House lawmakers announced a deal last night on their sweeping proposal to tackle climate change, but not before the bill’s sponsors were forced to bow once more
House lawmakers announced a deal last night on their sweeping proposal to tackle climate change, but not before the bill’s sponsors were forced to bow once more to a polluting industry that would be affected by the proposal.
Observers of this debate might recall that Reps. Henry Waxman (D-Calif.) and Edward Markey (D-Mass.), both ardent environmentalists, have already diluted their bill considerably in order to win the support of House Democrats from states with powerful gas, coal and auto industries. In the latest episode, it was the Democrats representing the farm states who threw the fuss, threatening to kill the bill if two key provisions weren’t changed.
The first involved a program allowing polluting farmers and agricultural companies to offset their emissions by planting trees or investing in green technologies. The Waxman-Markey bill proposed that the Environmental Protection Agency would oversee the program, arguing that the agency would be the most reliable monitor of an initiative designed to protect the environment.
But farm-state Democrats, rallying behind Rep. Collin Peterson (D-Minn.), who chairs the House Agriculture Committee, insisted that the U.S. Department of Agriculture be given that responsibility — a scenario opposed by environmentalists, who fear the USDA will prioritize farm industry concerns above the effectiveness of the offset program.
Indeed, The New York Times reports today of USDA’s shoddy record when it comes to overseeing environmental programs under its jurisdiction.
In particular, the department’s conservation agency “routinely ignored” compliance standards when giving out wetlands and wildlife grants, an investigator for the House Agriculture Committee found. The Government Accountability Office said there is potential for duplicative payments with the conservation programs, allowing the agency to release billions of dollars in payments to landowners who do not deserve them.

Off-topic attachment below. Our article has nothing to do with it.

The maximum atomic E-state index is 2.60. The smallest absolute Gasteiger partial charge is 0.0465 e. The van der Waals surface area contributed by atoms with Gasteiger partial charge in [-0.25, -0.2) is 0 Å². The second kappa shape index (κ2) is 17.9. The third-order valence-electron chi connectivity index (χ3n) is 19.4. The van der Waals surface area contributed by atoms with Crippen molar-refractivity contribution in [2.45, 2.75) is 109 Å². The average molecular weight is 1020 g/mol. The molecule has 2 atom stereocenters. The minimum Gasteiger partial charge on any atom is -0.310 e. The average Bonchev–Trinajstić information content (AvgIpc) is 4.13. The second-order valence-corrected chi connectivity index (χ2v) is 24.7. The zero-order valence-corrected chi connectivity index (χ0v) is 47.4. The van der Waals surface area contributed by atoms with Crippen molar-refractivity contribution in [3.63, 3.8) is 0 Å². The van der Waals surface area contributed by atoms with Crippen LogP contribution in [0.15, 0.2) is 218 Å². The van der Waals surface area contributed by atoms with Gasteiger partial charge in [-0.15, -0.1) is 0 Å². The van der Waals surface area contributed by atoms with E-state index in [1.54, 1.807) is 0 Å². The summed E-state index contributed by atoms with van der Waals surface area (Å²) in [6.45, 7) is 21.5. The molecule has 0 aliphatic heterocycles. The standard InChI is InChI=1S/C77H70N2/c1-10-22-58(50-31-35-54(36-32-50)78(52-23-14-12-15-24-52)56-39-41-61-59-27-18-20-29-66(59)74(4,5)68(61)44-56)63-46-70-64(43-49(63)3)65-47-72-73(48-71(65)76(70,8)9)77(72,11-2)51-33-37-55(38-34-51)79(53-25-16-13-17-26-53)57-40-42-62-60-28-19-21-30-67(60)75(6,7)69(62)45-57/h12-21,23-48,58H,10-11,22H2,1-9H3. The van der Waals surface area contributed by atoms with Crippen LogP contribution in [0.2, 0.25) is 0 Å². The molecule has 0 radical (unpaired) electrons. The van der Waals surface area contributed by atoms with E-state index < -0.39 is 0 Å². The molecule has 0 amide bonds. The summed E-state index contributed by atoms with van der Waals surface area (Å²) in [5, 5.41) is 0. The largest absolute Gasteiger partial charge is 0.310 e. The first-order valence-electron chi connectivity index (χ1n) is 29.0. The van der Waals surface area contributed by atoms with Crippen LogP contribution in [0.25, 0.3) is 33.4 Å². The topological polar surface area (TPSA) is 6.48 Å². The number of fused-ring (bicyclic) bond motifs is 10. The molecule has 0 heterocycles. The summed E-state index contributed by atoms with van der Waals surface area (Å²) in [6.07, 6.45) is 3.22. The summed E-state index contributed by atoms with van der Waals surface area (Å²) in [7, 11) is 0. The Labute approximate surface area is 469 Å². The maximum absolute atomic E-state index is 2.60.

Another assessment from the USDA inspector general found shoddy accounting at the Natural Resources Conservation Service. The agency was unable to provide sufficient information on transactions and account balances.
No matter. The result of the Waxman-Peterson negotiations was to give USDA the job.
The second sticking point revolved around a controversial EPA initiative — mandated by Congress — designed to ensure that the country’s shift to biofuels like ethanol doesn’t lead to a spike in greenhouse gas emissions elsewhere around the globe. This happened in Indonesia, for example, where there was a widespread clearing of rain forest a few years ago to make way for palm plantations to feed Europe’s emerging biofuels market. The EPA proposed to take such global events into account as it pertains to the U.S. shift to food-based fuels.
No matter. For Peterson and the other agriculture-friendly Democrats, the so-called indirect land-use plan was a non-starter. The result? Under the compromise, EPA won’t be allowed to account for indirect land-use when calculating ethanol-production emissions until the USDA has signed off of the methodology.
“We have reached an agreement that works for agriculture and contributes to the reduction of greenhouse gas emissions in the United States,” Peterson said in a statement last night.
The House is planning to vote on the Waxman-Markey bill Friday.
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